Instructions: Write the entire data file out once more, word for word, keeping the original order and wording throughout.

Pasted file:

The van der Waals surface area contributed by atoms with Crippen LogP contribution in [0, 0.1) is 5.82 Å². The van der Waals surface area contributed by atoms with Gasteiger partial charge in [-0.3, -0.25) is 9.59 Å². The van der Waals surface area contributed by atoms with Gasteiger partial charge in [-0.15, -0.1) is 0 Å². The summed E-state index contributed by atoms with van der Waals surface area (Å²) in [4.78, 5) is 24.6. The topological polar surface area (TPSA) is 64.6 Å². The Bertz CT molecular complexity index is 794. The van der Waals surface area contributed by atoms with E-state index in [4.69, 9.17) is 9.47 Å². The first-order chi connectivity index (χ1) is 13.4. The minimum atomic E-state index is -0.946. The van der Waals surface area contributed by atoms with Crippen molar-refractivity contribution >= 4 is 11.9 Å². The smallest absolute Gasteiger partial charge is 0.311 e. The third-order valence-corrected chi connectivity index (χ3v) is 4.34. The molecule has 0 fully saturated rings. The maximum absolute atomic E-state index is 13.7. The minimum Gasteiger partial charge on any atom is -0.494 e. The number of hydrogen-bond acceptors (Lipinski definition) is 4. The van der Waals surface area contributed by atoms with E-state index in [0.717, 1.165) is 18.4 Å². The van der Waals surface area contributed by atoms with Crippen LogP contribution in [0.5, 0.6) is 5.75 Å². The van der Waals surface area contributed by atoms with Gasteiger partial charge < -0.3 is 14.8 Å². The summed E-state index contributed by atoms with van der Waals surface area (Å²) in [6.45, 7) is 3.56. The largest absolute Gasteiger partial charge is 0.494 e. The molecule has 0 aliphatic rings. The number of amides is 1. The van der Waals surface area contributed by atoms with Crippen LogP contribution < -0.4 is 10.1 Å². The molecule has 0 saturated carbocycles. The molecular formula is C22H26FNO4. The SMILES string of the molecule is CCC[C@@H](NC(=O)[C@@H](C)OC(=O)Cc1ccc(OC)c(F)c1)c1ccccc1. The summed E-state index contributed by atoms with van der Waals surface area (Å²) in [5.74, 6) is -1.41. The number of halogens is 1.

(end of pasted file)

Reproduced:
The van der Waals surface area contributed by atoms with Crippen LogP contribution in [0, 0.1) is 5.82 Å². The van der Waals surface area contributed by atoms with Gasteiger partial charge in [-0.3, -0.25) is 9.59 Å². The van der Waals surface area contributed by atoms with Gasteiger partial charge in [-0.15, -0.1) is 0 Å². The summed E-state index contributed by atoms with van der Waals surface area (Å²) in [4.78, 5) is 24.6. The topological polar surface area (TPSA) is 64.6 Å². The Bertz CT molecular complexity index is 794. The van der Waals surface area contributed by atoms with E-state index in [4.69, 9.17) is 9.47 Å². The first-order chi connectivity index (χ1) is 13.4. The minimum atomic E-state index is -0.946. The van der Waals surface area contributed by atoms with Crippen molar-refractivity contribution >= 4 is 11.9 Å². The smallest absolute Gasteiger partial charge is 0.311 e. The third-order valence-corrected chi connectivity index (χ3v) is 4.34. The molecule has 0 fully saturated rings. The maximum absolute atomic E-state index is 13.7. The minimum Gasteiger partial charge on any atom is -0.494 e. The number of hydrogen-bond acceptors (Lipinski definition) is 4. The van der Waals surface area contributed by atoms with E-state index in [0.717, 1.165) is 18.4 Å². The van der Waals surface area contributed by atoms with Crippen LogP contribution in [0.5, 0.6) is 5.75 Å². The van der Waals surface area contributed by atoms with Gasteiger partial charge < -0.3 is 14.8 Å². The summed E-state index contributed by atoms with van der Waals surface area (Å²) in [6.45, 7) is 3.56. The largest absolute Gasteiger partial charge is 0.494 e. The molecule has 0 aliphatic rings. The number of amides is 1. The van der Waals surface area contributed by atoms with Crippen LogP contribution < -0.4 is 10.1 Å². The molecule has 0 saturated carbocycles. The molecular formula is C22H26FNO4. The SMILES string of the molecule is CCC[C@@H](NC(=O)[C@@H](C)OC(=O)Cc1ccc(OC)c(F)c1)c1ccccc1. The summed E-state index contributed by atoms with van der Waals surface area (Å²) in [5.74, 6) is -1.41. The number of halogens is 1.